The recent arrest of a decorated officer of the J&K Police’s dirty tricks department, Davinder Singh, has reopened the doubts around the lapses in the hanging of Afzal Guru in 2013 and has renewed the uneasy feeling in many that the execution of the Kashmiri to “assuage the collective conscience” of the nation, as the court said, ended up taking the colour of vengefulness. It is another way of saying that, for the unsolved case of the attack on the Indian Parliament in 2001, a scapegoat was needed and sending any Kashmiri Muslim to the hangman would have served the purpose. When one revisits the more than a decade long court case and the debates around the nature of Afzal Guru’s punishment, it is extraordinary how many voices across the country and its media cautioned against the jurisprudence of vengeance. However, the high decibel levels drummed up by the collective clack-gang of RSS/VHP/BJP combine, along with Maninderjeet Singh Bitta of a fringe outfit called the All India Anti-Terrorist Front, succeeded in submerging and neutralising all appeals to reason and fairness. The near-universal celebration of this blood-lust was certainly a corrosive moment for Indian democracy.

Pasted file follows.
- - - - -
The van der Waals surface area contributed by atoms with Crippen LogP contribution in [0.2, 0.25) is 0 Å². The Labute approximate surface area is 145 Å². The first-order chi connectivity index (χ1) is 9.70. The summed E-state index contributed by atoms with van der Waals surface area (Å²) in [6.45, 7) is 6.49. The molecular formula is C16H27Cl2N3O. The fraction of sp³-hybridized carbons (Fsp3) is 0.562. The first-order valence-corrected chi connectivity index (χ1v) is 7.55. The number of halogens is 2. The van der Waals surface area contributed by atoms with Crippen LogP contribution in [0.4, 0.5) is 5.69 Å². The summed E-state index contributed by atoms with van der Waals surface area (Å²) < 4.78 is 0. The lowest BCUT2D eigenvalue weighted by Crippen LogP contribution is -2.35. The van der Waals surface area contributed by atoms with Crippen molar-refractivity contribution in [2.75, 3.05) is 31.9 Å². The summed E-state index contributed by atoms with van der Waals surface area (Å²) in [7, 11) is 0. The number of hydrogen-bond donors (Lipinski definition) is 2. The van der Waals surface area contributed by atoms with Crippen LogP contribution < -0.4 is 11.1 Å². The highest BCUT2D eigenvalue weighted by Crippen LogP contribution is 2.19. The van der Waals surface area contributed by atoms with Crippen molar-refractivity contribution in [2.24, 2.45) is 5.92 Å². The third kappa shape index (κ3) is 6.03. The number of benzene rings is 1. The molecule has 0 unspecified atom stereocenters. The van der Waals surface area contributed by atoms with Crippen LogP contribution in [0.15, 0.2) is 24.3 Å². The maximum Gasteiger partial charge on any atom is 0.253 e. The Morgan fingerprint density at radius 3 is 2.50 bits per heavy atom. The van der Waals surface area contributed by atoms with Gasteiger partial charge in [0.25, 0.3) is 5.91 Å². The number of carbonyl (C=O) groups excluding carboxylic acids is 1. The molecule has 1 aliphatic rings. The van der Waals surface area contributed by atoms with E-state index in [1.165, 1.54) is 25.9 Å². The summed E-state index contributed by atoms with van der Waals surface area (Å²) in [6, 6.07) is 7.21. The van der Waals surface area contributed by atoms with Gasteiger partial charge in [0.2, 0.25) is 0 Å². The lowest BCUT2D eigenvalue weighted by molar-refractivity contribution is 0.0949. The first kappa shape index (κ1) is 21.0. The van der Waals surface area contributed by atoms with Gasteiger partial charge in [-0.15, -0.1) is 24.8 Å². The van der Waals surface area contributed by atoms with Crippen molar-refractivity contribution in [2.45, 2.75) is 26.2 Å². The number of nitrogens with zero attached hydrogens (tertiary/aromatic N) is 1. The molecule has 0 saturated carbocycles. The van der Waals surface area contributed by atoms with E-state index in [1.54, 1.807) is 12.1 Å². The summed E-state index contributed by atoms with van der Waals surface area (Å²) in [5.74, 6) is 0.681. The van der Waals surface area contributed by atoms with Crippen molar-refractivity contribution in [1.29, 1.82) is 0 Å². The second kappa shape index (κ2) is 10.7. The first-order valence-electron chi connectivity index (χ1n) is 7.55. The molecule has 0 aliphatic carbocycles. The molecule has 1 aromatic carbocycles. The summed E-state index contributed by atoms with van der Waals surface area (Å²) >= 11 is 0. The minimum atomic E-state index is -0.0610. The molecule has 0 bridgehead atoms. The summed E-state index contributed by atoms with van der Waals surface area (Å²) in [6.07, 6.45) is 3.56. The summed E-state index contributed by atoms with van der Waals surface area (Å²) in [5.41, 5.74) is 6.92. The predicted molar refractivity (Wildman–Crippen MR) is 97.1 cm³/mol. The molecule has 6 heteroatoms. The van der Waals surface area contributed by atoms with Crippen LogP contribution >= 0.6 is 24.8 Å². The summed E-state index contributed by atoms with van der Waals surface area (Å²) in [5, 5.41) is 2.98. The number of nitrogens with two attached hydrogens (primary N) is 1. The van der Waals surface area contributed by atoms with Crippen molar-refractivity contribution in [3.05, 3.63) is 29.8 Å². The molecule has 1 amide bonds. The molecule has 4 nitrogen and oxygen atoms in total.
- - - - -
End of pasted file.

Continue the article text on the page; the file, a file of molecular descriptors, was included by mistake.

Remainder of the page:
We sowed the wind then. Now we are reaping the whirlwind.
In U.P., a consecrated ‘yogi’ is shrieking for revenge against anti-CAA protestors. And it is not merely rough-necks on the streets who are heeding his call, but also the criminal force in uniform which even goes beyond its call to hurl verbal insults and obscenities on Muslim women, men and children. The BJP’s Bengal chief, Dilip Ghosh, has taken calls for revenge and retribution against Muslims to new and dangerous levels of incendiarism – including asking for anti-CAA protestors to be ‘shot like dogs’ – for which, any ordinary mortal would have been booked for at least seven offences under prevailing laws. Of course, it is a deliberate provocation, taunting the West Bengal government to arrest him and give him a chance to whip the state into a storm of communal frenzy. Almost every day, some high functionary of the ruling party at the Centre experiments with a fresh tirade of revenge-speech against Muslims, Communists, Congress, student protestors, labour/farmer protestors, anti-Citizenship Act agitators, Modi-critics, those asking for an end to the inhuman lockdown in Kashmir – the list of things for which revenge is being proposed is getting breathless. The takings for the high grosser vendetta films is bound to decline when the audience itself begins chanting ‘Vengeance is Mine’.